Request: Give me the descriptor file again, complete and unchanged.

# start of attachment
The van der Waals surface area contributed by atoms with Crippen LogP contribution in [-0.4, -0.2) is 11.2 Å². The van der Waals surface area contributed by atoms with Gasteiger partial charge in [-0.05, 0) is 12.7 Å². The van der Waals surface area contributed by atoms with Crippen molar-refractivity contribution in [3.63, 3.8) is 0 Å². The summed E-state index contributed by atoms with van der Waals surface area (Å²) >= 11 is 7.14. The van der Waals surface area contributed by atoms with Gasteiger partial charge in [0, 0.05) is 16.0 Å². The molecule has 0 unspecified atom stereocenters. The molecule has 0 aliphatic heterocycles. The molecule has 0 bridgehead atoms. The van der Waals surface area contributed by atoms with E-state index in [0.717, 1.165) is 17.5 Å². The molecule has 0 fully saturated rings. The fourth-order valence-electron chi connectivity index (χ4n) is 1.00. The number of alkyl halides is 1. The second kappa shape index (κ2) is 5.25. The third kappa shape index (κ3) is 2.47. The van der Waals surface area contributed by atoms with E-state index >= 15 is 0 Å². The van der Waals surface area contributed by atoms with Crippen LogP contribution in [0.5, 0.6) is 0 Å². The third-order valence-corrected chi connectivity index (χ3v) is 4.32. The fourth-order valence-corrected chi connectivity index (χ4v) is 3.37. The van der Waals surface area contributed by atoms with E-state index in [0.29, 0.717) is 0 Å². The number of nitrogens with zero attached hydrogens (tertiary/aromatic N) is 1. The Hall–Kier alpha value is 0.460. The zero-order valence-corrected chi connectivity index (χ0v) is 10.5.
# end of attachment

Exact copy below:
The van der Waals surface area contributed by atoms with Crippen LogP contribution in [-0.4, -0.2) is 11.2 Å². The van der Waals surface area contributed by atoms with Gasteiger partial charge in [-0.05, 0) is 12.7 Å². The van der Waals surface area contributed by atoms with Crippen molar-refractivity contribution in [3.63, 3.8) is 0 Å². The summed E-state index contributed by atoms with van der Waals surface area (Å²) >= 11 is 7.14. The van der Waals surface area contributed by atoms with Gasteiger partial charge in [0, 0.05) is 16.0 Å². The molecule has 0 unspecified atom stereocenters. The molecule has 0 aliphatic heterocycles. The molecule has 0 bridgehead atoms. The van der Waals surface area contributed by atoms with E-state index in [0.717, 1.165) is 17.5 Å². The molecule has 0 fully saturated rings. The fourth-order valence-electron chi connectivity index (χ4n) is 1.00. The number of alkyl halides is 1. The second kappa shape index (κ2) is 5.25. The third kappa shape index (κ3) is 2.47. The van der Waals surface area contributed by atoms with E-state index >= 15 is 0 Å². The van der Waals surface area contributed by atoms with Crippen LogP contribution in [0.5, 0.6) is 0 Å². The third-order valence-corrected chi connectivity index (χ3v) is 4.32. The fourth-order valence-corrected chi connectivity index (χ4v) is 3.37. The van der Waals surface area contributed by atoms with E-state index in [0.29, 0.717) is 0 Å². The number of nitrogens with zero attached hydrogens (tertiary/aromatic N) is 1. The Hall–Kier alpha value is 0.460. The zero-order valence-corrected chi connectivity index (χ0v) is 10.5.